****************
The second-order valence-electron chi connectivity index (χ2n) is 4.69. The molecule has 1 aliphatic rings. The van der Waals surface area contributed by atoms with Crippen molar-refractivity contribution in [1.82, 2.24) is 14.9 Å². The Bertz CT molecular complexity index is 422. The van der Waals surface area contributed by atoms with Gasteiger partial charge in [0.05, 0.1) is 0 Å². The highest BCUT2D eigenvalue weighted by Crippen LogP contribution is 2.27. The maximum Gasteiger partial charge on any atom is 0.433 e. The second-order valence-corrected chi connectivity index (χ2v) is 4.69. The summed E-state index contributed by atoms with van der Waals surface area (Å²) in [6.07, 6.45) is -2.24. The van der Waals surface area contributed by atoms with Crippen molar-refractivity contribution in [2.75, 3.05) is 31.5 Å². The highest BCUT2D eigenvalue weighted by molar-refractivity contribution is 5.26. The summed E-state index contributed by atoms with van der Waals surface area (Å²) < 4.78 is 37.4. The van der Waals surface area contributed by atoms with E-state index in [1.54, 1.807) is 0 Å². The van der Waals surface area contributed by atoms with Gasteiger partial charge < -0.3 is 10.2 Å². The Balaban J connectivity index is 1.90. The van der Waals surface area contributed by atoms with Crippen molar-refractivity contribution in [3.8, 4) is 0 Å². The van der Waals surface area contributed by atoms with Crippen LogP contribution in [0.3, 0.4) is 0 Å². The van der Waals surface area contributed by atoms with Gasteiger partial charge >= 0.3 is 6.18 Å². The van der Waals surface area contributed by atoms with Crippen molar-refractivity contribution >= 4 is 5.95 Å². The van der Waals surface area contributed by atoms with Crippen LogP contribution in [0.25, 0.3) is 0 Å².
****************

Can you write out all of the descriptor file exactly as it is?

The second-order valence-electron chi connectivity index (χ2n) is 4.69. The molecule has 1 aliphatic rings. The van der Waals surface area contributed by atoms with Crippen molar-refractivity contribution in [1.82, 2.24) is 14.9 Å². The Bertz CT molecular complexity index is 422. The van der Waals surface area contributed by atoms with Gasteiger partial charge in [0.05, 0.1) is 0 Å². The highest BCUT2D eigenvalue weighted by Crippen LogP contribution is 2.27. The maximum Gasteiger partial charge on any atom is 0.433 e. The second-order valence-corrected chi connectivity index (χ2v) is 4.69. The summed E-state index contributed by atoms with van der Waals surface area (Å²) in [6.07, 6.45) is -2.24. The van der Waals surface area contributed by atoms with Crippen molar-refractivity contribution in [2.75, 3.05) is 31.5 Å². The highest BCUT2D eigenvalue weighted by molar-refractivity contribution is 5.26. The summed E-state index contributed by atoms with van der Waals surface area (Å²) < 4.78 is 37.4. The van der Waals surface area contributed by atoms with E-state index in [1.54, 1.807) is 0 Å². The van der Waals surface area contributed by atoms with Gasteiger partial charge < -0.3 is 10.2 Å². The Balaban J connectivity index is 1.90. The van der Waals surface area contributed by atoms with Crippen molar-refractivity contribution in [3.8, 4) is 0 Å². The van der Waals surface area contributed by atoms with Crippen LogP contribution in [0.3, 0.4) is 0 Å². The van der Waals surface area contributed by atoms with Gasteiger partial charge >= 0.3 is 6.18 Å². The van der Waals surface area contributed by atoms with Crippen molar-refractivity contribution >= 4 is 5.95 Å². The van der Waals surface area contributed by atoms with Crippen LogP contribution in [0.25, 0.3) is 0 Å².